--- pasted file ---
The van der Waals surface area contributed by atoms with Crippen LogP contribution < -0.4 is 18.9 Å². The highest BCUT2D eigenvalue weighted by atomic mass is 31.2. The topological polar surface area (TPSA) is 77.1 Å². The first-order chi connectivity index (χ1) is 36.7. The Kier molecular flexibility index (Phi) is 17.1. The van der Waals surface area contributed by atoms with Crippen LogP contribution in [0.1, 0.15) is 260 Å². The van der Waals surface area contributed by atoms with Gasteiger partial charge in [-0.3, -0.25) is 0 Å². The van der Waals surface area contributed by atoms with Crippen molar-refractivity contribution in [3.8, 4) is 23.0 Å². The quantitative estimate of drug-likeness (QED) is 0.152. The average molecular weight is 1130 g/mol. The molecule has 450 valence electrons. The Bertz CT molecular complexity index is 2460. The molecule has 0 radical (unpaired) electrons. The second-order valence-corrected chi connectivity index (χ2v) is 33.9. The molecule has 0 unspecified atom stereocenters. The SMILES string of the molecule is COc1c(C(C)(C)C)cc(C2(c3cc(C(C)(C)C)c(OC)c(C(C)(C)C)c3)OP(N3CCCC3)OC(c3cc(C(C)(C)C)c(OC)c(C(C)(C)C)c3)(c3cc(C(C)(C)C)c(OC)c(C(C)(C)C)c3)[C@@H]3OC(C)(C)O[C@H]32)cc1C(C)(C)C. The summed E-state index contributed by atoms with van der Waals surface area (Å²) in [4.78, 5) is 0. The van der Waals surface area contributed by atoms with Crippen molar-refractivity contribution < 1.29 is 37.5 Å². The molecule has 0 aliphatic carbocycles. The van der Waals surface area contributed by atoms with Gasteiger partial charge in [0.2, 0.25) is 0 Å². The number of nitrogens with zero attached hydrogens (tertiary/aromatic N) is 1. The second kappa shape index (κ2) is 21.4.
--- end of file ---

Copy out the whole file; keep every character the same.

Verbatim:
The van der Waals surface area contributed by atoms with Crippen LogP contribution < -0.4 is 18.9 Å². The highest BCUT2D eigenvalue weighted by atomic mass is 31.2. The topological polar surface area (TPSA) is 77.1 Å². The first-order chi connectivity index (χ1) is 36.7. The Kier molecular flexibility index (Phi) is 17.1. The van der Waals surface area contributed by atoms with Crippen LogP contribution in [0.1, 0.15) is 260 Å². The van der Waals surface area contributed by atoms with Gasteiger partial charge in [-0.3, -0.25) is 0 Å². The van der Waals surface area contributed by atoms with Crippen molar-refractivity contribution in [3.8, 4) is 23.0 Å². The quantitative estimate of drug-likeness (QED) is 0.152. The average molecular weight is 1130 g/mol. The molecule has 450 valence electrons. The Bertz CT molecular complexity index is 2460. The molecule has 0 radical (unpaired) electrons. The second-order valence-corrected chi connectivity index (χ2v) is 33.9. The molecule has 0 unspecified atom stereocenters. The SMILES string of the molecule is COc1c(C(C)(C)C)cc(C2(c3cc(C(C)(C)C)c(OC)c(C(C)(C)C)c3)OP(N3CCCC3)OC(c3cc(C(C)(C)C)c(OC)c(C(C)(C)C)c3)(c3cc(C(C)(C)C)c(OC)c(C(C)(C)C)c3)[C@@H]3OC(C)(C)O[C@H]32)cc1C(C)(C)C. The summed E-state index contributed by atoms with van der Waals surface area (Å²) in [4.78, 5) is 0. The van der Waals surface area contributed by atoms with Crippen molar-refractivity contribution < 1.29 is 37.5 Å². The molecule has 0 aliphatic carbocycles. The van der Waals surface area contributed by atoms with Gasteiger partial charge in [0.2, 0.25) is 0 Å². The number of nitrogens with zero attached hydrogens (tertiary/aromatic N) is 1. The second kappa shape index (κ2) is 21.4.